It’s always rather amusing when scientists are stunned by plant medicines that work better than Big Pharma’s concoctions — but it is exceptionally satisfying when the failing medication is actually a derivative of a plant, because it shows that man really cannot improve upon what’s found in nature. Recently, scientists were left flabbergasted after 18 patients with what seemed to be intractable malaria made miraculous recoveries after being given dried plant leaves instead of pharmaceuticals.
The Artemisia annua plant, also known by the common name “sweet wormwood,” and a derivative of the plant called “artemisinin” is often used in what is called “artemisinin combination therapy,” or ACT for short. The chemical extract is used in combination with other drugs in an effort to combat malaria. But, a new report has documented how even though the pharma treatment and the plant may have a common compound, the two are worlds away from each other in terms of effectiveness. Indeed, the whole plant saved lives where the drugs could not.
An international team was led by Pamela Weathers, Ph.D., a professor of biology and biotechnology at Worcester Polytechnic Institute (WPI), who has spearheaded the use of dried leaves from sweet wormwood in the treatment of malaria. The team documented efforts to treat 18 malaria patients in the Congo, who were not responding to conventional treatment with ACT therapy. Under compassionate use laws, doctors were able to treat the patients with a new therapy for malaria that’s still pending approval, and it’s made from only the dried leaves of the Artemisia annua plant.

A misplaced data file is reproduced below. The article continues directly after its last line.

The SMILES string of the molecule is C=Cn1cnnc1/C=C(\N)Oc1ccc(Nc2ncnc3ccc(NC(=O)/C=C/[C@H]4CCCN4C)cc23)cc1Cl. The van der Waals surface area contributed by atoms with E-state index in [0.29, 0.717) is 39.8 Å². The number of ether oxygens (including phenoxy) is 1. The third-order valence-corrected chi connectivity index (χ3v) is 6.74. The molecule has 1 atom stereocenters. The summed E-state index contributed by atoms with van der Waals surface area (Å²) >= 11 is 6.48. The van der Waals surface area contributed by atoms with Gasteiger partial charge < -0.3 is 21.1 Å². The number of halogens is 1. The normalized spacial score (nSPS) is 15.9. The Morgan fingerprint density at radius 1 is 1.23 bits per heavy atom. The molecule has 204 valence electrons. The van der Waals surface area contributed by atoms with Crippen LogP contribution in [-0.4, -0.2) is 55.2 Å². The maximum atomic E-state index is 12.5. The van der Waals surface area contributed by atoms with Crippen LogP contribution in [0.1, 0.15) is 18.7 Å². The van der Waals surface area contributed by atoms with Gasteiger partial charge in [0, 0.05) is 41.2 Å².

In a shocking twist, all 18 patients made a full recovery within just five days of treatment. All of the patients were critically ill, and one patient — a five year-old child — had even fallen into a coma. The patients ranged in age from as young as fourteen months to 60 years old. Two of the 18 patients were pediatric while the remainder were adults.
Initially, these 18 patients were treated with ACT, but when that failed, doctors turned to intravenous artesunate, which is the go-to medication for severe malaria. But again, this was no to avail.
As WPI reported, “As a last resort, doctors turned to dried-leaf Artemisia (DLA), a therapy developed and extensively studied by Weathers and her team at WPI. After five days of treatment with tablets made from only the dried and powdered leaves of Artemisia (which has been prepared and analyzed using methods developed by Weathers and postdoctoral fellow Melissa Towler), all 18 patients fully recovered. Laboratory tests showed they had no parasites remaining in their blood. (Weathers noted more than 100 other drug-resistant patients also have been successfully treated with DLA tablets.)”
It’s expected that these patients would have died without the whole plant intervention. Weathers commented that the 100 percent recovery rate was “just amazing” to witness. Even if it was a small study, the results are beyond impressive.
Drug resistance in malaria is a growing problem. ACT was initially developed to help combat this problem, but malaria parasites are now also showing signs of resistance to combination therapy. Past research, which Weathers was also a part of, has shown that whole plant treatment with the sweet wormwood plant could be quite promising in human malaria cases. In earlier research, Weathers and her co-authors showed that the whole plant could be used to overcome resistance to artemisinin and could help to slow down the evolution of malaria drug resistance.
According to Weathers, the superior performance and ability to evade resistance likely stems from the synergistic effects produced by the myriad of phytochemicals present in the whole plant’s dried leaves, which extracted artemisinin doesn’t offer. Synthetic medicines are frequently derived from medicinal plants like cannabis, kratom or sweet wormwood, but it seems that scientists may be beginning to open their eyes to the world of natural medicine.